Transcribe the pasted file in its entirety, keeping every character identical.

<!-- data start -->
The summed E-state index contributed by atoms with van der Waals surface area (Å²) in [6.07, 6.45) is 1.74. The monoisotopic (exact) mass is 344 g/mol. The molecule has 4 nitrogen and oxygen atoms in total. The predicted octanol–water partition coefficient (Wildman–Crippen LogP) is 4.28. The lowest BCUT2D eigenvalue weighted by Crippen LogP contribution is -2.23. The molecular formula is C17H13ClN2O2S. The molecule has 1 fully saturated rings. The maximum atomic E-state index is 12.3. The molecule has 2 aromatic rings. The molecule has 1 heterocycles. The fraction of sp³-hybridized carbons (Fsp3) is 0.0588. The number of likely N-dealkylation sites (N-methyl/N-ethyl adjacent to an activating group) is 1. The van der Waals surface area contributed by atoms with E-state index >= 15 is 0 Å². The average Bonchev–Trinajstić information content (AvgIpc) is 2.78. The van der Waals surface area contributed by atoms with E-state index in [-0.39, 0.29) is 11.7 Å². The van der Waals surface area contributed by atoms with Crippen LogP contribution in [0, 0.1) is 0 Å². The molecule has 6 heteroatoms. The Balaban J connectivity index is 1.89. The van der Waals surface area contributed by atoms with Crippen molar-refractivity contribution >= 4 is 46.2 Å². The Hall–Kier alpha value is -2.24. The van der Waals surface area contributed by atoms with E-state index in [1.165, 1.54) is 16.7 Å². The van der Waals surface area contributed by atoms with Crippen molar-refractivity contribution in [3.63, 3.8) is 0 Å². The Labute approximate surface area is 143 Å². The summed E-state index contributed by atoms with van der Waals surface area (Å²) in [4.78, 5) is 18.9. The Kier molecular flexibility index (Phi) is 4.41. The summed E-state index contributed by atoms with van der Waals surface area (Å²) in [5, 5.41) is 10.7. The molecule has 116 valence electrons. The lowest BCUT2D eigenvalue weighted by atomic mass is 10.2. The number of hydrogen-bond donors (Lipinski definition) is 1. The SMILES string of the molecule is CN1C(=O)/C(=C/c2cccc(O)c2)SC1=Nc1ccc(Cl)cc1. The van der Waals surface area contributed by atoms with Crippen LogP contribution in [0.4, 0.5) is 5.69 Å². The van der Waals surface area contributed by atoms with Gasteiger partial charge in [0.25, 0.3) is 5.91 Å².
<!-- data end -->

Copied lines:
The summed E-state index contributed by atoms with van der Waals surface area (Å²) in [6.07, 6.45) is 1.74. The monoisotopic (exact) mass is 344 g/mol. The molecule has 4 nitrogen and oxygen atoms in total. The predicted octanol–water partition coefficient (Wildman–Crippen LogP) is 4.28. The lowest BCUT2D eigenvalue weighted by Crippen LogP contribution is -2.23. The molecular formula is C17H13ClN2O2S. The molecule has 1 fully saturated rings. The maximum atomic E-state index is 12.3. The molecule has 2 aromatic rings. The molecule has 1 heterocycles. The fraction of sp³-hybridized carbons (Fsp3) is 0.0588. The number of likely N-dealkylation sites (N-methyl/N-ethyl adjacent to an activating group) is 1. The van der Waals surface area contributed by atoms with E-state index >= 15 is 0 Å². The average Bonchev–Trinajstić information content (AvgIpc) is 2.78. The van der Waals surface area contributed by atoms with E-state index in [-0.39, 0.29) is 11.7 Å². The van der Waals surface area contributed by atoms with Crippen LogP contribution in [0, 0.1) is 0 Å². The molecule has 6 heteroatoms. The Balaban J connectivity index is 1.89. The van der Waals surface area contributed by atoms with Crippen molar-refractivity contribution >= 4 is 46.2 Å². The Hall–Kier alpha value is -2.24. The van der Waals surface area contributed by atoms with E-state index in [1.165, 1.54) is 16.7 Å². The van der Waals surface area contributed by atoms with Crippen molar-refractivity contribution in [3.63, 3.8) is 0 Å². The Labute approximate surface area is 143 Å². The summed E-state index contributed by atoms with van der Waals surface area (Å²) in [4.78, 5) is 18.9. The Kier molecular flexibility index (Phi) is 4.41. The summed E-state index contributed by atoms with van der Waals surface area (Å²) in [5, 5.41) is 10.7. The molecule has 116 valence electrons. The lowest BCUT2D eigenvalue weighted by atomic mass is 10.2. The number of hydrogen-bond donors (Lipinski definition) is 1. The SMILES string of the molecule is CN1C(=O)/C(=C/c2cccc(O)c2)SC1=Nc1ccc(Cl)cc1. The van der Waals surface area contributed by atoms with Crippen LogP contribution in [0.4, 0.5) is 5.69 Å². The van der Waals surface area contributed by atoms with Gasteiger partial charge in [0.25, 0.3) is 5.91 Å².